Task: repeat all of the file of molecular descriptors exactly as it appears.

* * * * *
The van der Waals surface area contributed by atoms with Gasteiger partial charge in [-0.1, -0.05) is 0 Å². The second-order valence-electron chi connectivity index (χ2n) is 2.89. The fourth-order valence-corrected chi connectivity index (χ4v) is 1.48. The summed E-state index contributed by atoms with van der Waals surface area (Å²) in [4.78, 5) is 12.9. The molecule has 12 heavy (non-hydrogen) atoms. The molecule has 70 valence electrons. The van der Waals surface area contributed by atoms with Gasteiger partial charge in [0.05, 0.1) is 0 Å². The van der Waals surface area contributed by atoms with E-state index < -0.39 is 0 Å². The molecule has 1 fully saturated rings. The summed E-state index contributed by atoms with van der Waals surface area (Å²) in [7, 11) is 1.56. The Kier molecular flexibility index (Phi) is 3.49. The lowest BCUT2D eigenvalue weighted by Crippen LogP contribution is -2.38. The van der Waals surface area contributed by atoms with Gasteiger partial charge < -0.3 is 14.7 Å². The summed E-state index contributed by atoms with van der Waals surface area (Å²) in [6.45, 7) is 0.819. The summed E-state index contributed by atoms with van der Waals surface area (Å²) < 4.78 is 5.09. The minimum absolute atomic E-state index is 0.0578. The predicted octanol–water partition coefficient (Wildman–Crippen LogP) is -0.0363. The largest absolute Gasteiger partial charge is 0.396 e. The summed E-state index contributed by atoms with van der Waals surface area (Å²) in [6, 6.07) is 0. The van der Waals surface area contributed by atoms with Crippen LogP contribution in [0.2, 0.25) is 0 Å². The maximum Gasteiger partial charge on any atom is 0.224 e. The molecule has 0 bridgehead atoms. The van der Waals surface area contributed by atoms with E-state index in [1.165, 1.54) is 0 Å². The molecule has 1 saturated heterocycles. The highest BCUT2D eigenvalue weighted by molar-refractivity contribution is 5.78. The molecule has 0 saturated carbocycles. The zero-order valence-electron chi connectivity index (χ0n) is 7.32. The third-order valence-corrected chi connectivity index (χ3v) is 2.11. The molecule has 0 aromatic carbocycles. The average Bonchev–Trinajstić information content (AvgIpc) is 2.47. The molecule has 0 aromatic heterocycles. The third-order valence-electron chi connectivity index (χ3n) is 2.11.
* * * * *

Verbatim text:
The van der Waals surface area contributed by atoms with Gasteiger partial charge in [-0.1, -0.05) is 0 Å². The second-order valence-electron chi connectivity index (χ2n) is 2.89. The fourth-order valence-corrected chi connectivity index (χ4v) is 1.48. The summed E-state index contributed by atoms with van der Waals surface area (Å²) in [4.78, 5) is 12.9. The molecule has 12 heavy (non-hydrogen) atoms. The molecule has 70 valence electrons. The van der Waals surface area contributed by atoms with Gasteiger partial charge in [0.05, 0.1) is 0 Å². The van der Waals surface area contributed by atoms with E-state index < -0.39 is 0 Å². The molecule has 1 fully saturated rings. The summed E-state index contributed by atoms with van der Waals surface area (Å²) in [7, 11) is 1.56. The Kier molecular flexibility index (Phi) is 3.49. The lowest BCUT2D eigenvalue weighted by Crippen LogP contribution is -2.38. The van der Waals surface area contributed by atoms with Gasteiger partial charge < -0.3 is 14.7 Å². The summed E-state index contributed by atoms with van der Waals surface area (Å²) in [6.45, 7) is 0.819. The summed E-state index contributed by atoms with van der Waals surface area (Å²) < 4.78 is 5.09. The minimum absolute atomic E-state index is 0.0578. The predicted octanol–water partition coefficient (Wildman–Crippen LogP) is -0.0363. The largest absolute Gasteiger partial charge is 0.396 e. The summed E-state index contributed by atoms with van der Waals surface area (Å²) in [6, 6.07) is 0. The van der Waals surface area contributed by atoms with Crippen LogP contribution in [0.2, 0.25) is 0 Å². The maximum Gasteiger partial charge on any atom is 0.224 e. The molecule has 0 bridgehead atoms. The van der Waals surface area contributed by atoms with E-state index in [1.165, 1.54) is 0 Å². The molecule has 1 saturated heterocycles. The highest BCUT2D eigenvalue weighted by molar-refractivity contribution is 5.78. The molecule has 0 saturated carbocycles. The zero-order valence-electron chi connectivity index (χ0n) is 7.32. The third-order valence-corrected chi connectivity index (χ3v) is 2.11. The molecule has 0 aromatic carbocycles. The average Bonchev–Trinajstić information content (AvgIpc) is 2.47. The molecule has 0 aromatic heterocycles. The third-order valence-electron chi connectivity index (χ3n) is 2.11.